Secrets of the Jedi

February 27, 2017 at 6:00 pm (Reads) (, , )

secretsSecrets of the Jedi by Jude Watson

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Watson returns to the setting of her Jedi Apprentice series to give us one more adventure involving Qui-Gon and Obi-Wan, before flipping the adventure to involve Obi-Wan and Anakin. It’s very much like what she did with the “Special Edition” books from that series, and I guess the reason she didn’t include it as part of that series is because it focuses on events after Episode II, and the Jedi Quest books take place before then.

By the time our story begins, Obi-Wan is eighteen, nearly a Jedi Knight himself, when he and Qui-Gon are sent to protect a young boy from bounty hunters after he intercepts plans of an assassination. Another Master and her Padawan, Siri, accompany them, and while on the mission, Obi-Wan and Siri are cut off from their Masters. They realize their love for each other during that time, but of course, Jedi are discouraged from forming attachments. Qui-Gon’s brief relationship with Tahl resurfaces, but doesn’t make a difference in how Obi-Wan’s relationship plays out.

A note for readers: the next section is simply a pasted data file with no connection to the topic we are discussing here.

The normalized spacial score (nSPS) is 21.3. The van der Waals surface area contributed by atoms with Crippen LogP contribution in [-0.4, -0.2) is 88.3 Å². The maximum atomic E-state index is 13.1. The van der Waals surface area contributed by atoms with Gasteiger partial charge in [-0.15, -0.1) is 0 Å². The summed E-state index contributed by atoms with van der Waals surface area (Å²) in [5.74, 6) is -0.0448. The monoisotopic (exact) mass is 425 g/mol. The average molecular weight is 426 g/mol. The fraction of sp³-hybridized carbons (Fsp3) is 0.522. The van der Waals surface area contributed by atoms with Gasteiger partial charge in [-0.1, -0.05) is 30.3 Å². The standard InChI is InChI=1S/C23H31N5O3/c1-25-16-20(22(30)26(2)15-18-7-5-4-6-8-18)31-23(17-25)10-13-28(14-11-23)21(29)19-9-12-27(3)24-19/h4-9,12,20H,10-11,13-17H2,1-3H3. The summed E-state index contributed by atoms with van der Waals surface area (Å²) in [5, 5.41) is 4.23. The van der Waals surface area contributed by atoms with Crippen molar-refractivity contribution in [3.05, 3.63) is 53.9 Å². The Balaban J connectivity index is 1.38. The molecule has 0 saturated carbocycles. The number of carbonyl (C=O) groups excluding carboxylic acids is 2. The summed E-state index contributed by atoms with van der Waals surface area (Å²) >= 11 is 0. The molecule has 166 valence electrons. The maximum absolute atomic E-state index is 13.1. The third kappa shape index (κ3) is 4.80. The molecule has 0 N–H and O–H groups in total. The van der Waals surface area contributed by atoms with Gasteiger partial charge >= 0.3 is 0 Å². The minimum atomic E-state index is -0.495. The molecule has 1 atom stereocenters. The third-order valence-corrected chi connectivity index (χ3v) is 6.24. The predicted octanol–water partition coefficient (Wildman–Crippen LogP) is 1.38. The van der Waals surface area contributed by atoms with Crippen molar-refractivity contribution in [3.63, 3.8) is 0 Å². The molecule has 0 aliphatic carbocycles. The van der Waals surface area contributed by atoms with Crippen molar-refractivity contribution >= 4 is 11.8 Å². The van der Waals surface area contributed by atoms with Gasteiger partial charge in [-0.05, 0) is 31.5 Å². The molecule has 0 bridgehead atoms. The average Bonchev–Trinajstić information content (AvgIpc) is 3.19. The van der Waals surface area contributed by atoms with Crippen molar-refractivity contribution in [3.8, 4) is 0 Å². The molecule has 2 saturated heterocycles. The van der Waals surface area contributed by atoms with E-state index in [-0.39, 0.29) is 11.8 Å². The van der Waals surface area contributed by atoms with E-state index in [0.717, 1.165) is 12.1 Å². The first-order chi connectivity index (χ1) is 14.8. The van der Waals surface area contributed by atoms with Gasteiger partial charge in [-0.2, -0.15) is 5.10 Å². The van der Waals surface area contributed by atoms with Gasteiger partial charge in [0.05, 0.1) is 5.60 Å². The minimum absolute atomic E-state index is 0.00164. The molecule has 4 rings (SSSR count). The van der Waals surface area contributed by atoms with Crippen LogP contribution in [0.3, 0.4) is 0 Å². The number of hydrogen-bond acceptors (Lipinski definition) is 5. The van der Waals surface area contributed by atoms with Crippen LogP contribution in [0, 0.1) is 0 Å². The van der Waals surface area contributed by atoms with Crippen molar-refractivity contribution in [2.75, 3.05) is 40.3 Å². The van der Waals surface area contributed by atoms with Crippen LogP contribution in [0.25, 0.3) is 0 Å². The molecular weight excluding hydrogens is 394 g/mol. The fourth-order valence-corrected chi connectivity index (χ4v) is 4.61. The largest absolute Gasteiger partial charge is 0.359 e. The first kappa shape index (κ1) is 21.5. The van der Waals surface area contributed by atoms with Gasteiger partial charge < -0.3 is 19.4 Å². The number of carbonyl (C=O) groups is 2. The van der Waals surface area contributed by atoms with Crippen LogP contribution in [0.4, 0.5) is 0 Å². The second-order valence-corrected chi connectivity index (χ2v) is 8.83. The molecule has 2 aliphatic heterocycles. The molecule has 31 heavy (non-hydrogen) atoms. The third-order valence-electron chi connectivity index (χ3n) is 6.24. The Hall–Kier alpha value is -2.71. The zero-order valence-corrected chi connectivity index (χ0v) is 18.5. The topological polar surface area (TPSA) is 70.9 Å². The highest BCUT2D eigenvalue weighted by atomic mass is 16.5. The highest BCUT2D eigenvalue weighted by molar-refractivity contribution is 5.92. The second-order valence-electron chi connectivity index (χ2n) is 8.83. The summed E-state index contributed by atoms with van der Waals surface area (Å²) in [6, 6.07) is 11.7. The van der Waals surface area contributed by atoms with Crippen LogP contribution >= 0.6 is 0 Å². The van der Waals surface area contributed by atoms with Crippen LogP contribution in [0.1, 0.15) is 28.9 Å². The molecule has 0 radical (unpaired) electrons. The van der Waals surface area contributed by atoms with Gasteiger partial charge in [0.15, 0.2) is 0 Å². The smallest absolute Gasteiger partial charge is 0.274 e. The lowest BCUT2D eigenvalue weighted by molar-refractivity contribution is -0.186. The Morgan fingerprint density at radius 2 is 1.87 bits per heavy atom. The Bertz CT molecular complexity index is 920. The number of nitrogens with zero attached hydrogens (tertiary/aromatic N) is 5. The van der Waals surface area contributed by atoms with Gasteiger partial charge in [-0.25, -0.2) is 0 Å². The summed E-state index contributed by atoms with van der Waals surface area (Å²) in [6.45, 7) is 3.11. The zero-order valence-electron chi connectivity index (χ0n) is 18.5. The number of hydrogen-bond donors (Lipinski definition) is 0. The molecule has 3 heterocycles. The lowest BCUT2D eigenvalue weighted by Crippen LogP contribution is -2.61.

Ten years later, when Obi-Wan and Anakin are generals in the Clone Wars, Obi-Wan and Siri are both Masters themselves, and thrust into another mission that ties in with the original one. Running parallel to this storyline, where the two of them are forced to revisit their feelings for one another, is that of Anakin and Padmé, who have already married.

The story is nothing special, save for people who have already read the Jedi Apprentice series. Siri made an appearance in that series, so we get to see her in a different light after she’s matured. Otherwise it’s a standard chase-and-evade story that’s so common in the Star Wars universe, only broken down to highlight the two different eras. Obi-Wan and Siri are the only two characters who get developed, but to be fair, the overarching story for the book is that of their relationship.

The book feels like an addendum that didn’t need to be written. It’s true that my favorite EU books have been those that narrow the focus of the conflicts to personal relationships over galactic politics, but here it was hard to care too much for it. It might be better suited for younger readers, but as an adult reader, I was disappointed.

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